On the subject of these alterations, we shall offer a single remark, that as the old denominations of the tenses are confessedly imperfect, we have some doubts whether the proposed names are the best which can be devised.. Vol. I. No. 5.

ward. Next to the mathematics, grammar is perhaps the most difficult science for a beginner, and to augment the difficulty, the subject is embarrassed with technical terms, wholly arbitrary, some of which are in themselves unmeaning. Thus the words, noun, adjective, and verb, being used only in grammar, and in themselves insignificant, that is, having no meaning but what is arbitrarily given to them in that branch of science, present no ideas to the beginner; and he plods on for months, perhaps years, before he has a clear conception of their use and application.

For these reasons we concur with Mr. Dufief in the opinion, that languages are most readily acquired by the ear, the memory, and by practice; or, according to the popular phrase, by rote. This method is less difficult, slow and discouraging, than the ordinary method; and even facilitates the subsequent acquisition of grammatical rules. We therefore conclude these remarks by wishing him success in his laudable undertaking, proportioned to the ingenuity and ability with which these volumes are executed.

We are happy to learn that sev eral instructors in different parts of the United States, are teaching the French language on Mr. Dufief's principles.

pears to censure, with no small degree of asperity, the whole body of orthodox christians, for their want of charity toward those, who deny the doctrine of the sacred Trinity. He pleads for that unbounded catholicism, which embraces all denominations of christians, and which excludes the name and the guilt of Heresy from the whole christian world. This liberality of sentiment he founds upon the principle, that no man can be infallibly certain, whether any one article of his religious creed be agreeable to the word of God.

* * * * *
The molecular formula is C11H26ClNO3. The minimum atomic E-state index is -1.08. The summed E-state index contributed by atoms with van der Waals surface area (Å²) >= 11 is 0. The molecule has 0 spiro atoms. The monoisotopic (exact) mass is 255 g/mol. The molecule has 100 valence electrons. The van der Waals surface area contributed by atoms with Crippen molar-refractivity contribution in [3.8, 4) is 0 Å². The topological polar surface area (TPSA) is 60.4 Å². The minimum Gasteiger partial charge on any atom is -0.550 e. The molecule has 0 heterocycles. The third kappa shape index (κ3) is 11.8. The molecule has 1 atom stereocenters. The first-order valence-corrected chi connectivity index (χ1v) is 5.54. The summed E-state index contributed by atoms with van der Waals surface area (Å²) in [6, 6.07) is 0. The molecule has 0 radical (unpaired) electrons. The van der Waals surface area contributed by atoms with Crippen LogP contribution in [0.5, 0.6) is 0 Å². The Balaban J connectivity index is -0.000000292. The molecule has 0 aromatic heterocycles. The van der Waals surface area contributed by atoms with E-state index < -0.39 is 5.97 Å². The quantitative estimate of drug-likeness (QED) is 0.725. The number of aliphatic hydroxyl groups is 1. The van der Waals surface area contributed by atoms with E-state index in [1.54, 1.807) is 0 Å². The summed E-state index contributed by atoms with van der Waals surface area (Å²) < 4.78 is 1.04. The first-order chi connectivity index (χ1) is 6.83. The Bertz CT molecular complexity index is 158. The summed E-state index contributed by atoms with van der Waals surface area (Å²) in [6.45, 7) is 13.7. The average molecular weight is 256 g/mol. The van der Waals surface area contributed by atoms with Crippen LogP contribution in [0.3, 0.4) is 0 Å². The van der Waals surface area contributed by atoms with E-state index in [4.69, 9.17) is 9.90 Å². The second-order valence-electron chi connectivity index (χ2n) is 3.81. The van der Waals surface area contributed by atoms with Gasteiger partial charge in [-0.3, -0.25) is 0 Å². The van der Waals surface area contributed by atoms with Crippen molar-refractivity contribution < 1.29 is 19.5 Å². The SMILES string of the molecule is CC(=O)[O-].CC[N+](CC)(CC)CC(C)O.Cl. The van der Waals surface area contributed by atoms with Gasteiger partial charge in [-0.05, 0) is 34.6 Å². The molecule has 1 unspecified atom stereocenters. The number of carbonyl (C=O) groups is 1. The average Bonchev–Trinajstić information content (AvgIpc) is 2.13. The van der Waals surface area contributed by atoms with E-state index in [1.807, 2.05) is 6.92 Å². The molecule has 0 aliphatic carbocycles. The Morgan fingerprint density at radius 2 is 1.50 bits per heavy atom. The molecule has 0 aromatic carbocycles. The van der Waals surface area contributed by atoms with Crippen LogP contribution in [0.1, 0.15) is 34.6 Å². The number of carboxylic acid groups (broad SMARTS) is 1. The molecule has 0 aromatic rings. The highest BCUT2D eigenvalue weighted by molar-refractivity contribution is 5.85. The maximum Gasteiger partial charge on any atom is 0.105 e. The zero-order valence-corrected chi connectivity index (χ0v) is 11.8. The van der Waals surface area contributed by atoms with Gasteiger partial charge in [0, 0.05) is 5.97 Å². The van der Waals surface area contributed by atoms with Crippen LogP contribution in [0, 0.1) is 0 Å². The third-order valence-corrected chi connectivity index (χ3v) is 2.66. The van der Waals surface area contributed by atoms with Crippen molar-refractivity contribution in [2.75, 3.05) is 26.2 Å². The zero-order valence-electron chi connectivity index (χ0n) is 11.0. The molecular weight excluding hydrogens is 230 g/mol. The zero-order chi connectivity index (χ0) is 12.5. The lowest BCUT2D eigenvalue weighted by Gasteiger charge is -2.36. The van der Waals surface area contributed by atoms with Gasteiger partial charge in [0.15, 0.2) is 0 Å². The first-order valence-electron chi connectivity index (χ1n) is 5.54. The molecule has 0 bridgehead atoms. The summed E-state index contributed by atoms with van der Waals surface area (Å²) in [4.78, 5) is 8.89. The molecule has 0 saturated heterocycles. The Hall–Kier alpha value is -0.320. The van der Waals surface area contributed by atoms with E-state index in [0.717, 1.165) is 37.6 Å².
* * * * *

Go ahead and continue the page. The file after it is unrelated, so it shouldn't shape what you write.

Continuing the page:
Hence the whole train of his introductory remarks is calculated to open the door to every species of religious errour, infidelity, and skepticism.

One God in one person only and Jesus Christ a being distinct from God, dependent upon him for his existence, and his various powers; maintained and defended. By John Sherman, Pastor of the first church in Mansfield, (Connecticut.) pp. 200 8vo. Worcester, I. Thomas, jun.

In his introduction to this performance, Mr. Sherman uses great liberty of speech. He ap

Among many instances of high colouring and misrepresentation, calculated to mislead his readers, we quote the following: Speaking of the influence of education on theological students, he says, (p. 78. Introd.) "While under the care of his respected instructor, he is furnished with such authors, as ingeniously defend his peculiar sentiments. He is taught to contend earnestly for the creed of his teacher as being the faith once delivered to the saints; and having examined one side of a question only, and been inspired with sufficient prejudice against every opponent, he is sent forth to preach and to defend the doctrines in which he was born!"

We know of no theological instructor in New England, who treats his pupils in the manner here described. We doubt wheth er Mr. S. can substantiate this bold and unqualified charge by a single example.